Boundary issues - the surprising downside of homeworking

Being a motivated person is the starting point for being an effective remote worker, but that motivation can also become your biggest weakness when working from home starts to take over your life...

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I’ve worked from home on and off for the last five years. Some days I absolutely love lazily walking from bed to my desk, opening my laptop and tearing through hours of work that would take me a week to do in a traditional office. The lack of interruptions and ability to work when I want to allows me to be more productive, working on your own terms can be very satisfying.

However I often try to discourage people from working from home, it’s simply not very everyone and there’s a very delicate balance that needs to take place in order to work from home effectively.

My personal life quickly takes a turn for the worst when I lose myself in my work. Being a motivated person with no boundaries can quickly lead to burn out. While it certainly requires motivation in order to work from home, it also takes a good degree of awareness in order to stop yourself falling into the 24/7 work trap. Here are a few helpful tips I have learned whilst navigating the delicate endeavor of working from home.

1. Only do work in your home office

This scenario is easy to fall into: my living room is where I take calls, my bedroom is where I read interesting articles, my kitchen is where I listen to business-related podcasts, my front porch is where I brainstorm new ideas, my dining room is where I check email and, oh yeah, I do some work in my home office every once in a while too.

Spreading your work out all over the house means your home is no longer a space for renewal, socializing and relaxation. It is your in-home laboratory and it makes it difficult for your brain to shut down and rest. By keeping your work confined to one room, you can compartmentalize your space and thoughts. Try to keep that room off-limits at times when you are not working so you can train yourself to only do work when you are in there and stop yourself from working when you are relaxing in your living room.

2. Get out of the house

I try to schedule full days at home and full days of meetings, so I can then make the most of each day. If I have a full day at home, I can start to feel a bit stir crazy by 16:00 . If I still have work to do, I’ll pack up my laptop and give myself a defined list of things I want to get done. I’ll head out to a coffee shop, pop in my earphones, and do the work I assigned to myself while I am there. It’s important to remain focused, always remembering to give yourself a deadline for tasks is a good way to ensure this.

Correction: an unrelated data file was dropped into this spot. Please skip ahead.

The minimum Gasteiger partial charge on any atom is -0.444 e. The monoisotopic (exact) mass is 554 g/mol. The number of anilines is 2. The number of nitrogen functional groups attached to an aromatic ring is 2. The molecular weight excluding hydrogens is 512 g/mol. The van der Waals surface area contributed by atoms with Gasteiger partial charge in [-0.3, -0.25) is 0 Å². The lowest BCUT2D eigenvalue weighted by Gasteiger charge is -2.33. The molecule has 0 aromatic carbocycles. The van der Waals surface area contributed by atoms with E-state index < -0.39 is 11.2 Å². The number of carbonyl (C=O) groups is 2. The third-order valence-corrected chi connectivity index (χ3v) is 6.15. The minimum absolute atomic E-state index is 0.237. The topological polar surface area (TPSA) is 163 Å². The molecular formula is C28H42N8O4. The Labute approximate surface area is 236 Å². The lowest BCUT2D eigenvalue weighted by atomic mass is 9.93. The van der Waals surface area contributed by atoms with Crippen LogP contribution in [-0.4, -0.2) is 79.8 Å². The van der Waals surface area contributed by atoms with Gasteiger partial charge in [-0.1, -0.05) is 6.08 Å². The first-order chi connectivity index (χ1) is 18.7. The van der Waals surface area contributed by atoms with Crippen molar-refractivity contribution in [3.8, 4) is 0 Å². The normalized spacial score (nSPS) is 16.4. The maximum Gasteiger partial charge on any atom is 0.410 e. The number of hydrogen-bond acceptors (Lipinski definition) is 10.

3. Set clear boundaries for yourself

It’s easy to get up, turn on the computer and work for 10 hours straight especially if no one is around and you don’t have any interruptions. You can easily spend 90% of your waking life working, but you will soon find that your work isn’t as creative or as interesting to you as it should be, not to mention losing sight of other areas in your life.

Set clear working hours for yourself to avoid the work creeping in on your personal life, as well as impacting on the quality of work you are producing. I try to keep an eight hour work day and take the weekends off as often as possible. Running your own business can make this hard, but if you know you have a defined window of time to work in, you may get more done than you’d think possible.

4. Create small goals and rewards

Setting a weekly or daily goal is a useful practice, but I find that if I can set small, incremental goals throughout my day, I get more done and I am much happier. Yesterday, for example, I told myself I would have a writing blitz and pen four articles in two hours. If I did this, I would give myself an hour after that to make lunch and watch a television show. After lunch, I gave myself one hour to respond to eight important emails. If I did this, I would go for a ten minute walk.

In a sense, it’s a game I play with myself to break up my day and make sure I take care of myself as I get my work done. It may sound childish, but it keeps me focused and gives me something to work for each day. Without it, my To Do List seems daunting and I tend to only get about half of the work done in the same amount of time. 

5. Give yourself a break

One of my very favorite parts of working from home is that I get to control how much or how little I get done. The down side to this is that some days, I cannot focus on anything. I have days when I am not feeling creative or articulate. I might head to a coffee shop in hopes of gaining some sort of super power to help me, and I still may not be able to work. I will assume duty as the unpaid door watcher and look up at each person coming into the coffee shop. If that is the case, I take it easy on myself and reassign things for the following day if it can wait.

The beauty of being your own boss is knowing when you should take a break and allowing yourself to do so. Getting out of the house can often help provide new ideas because of the change of scenery and energy. Or maybe you need a mini-vacation, allowing yourself to take time off is a good thing.

The real secret to working from home is awareness of yourself and your actions. Pay attention to how much time you are spending on work and what is suffering because of it. Being a motivated person is a great blessing, but it can lead to burn out. Be kind to yourself and learn what works best for you. Doing so will make working from home a rewarding experience.

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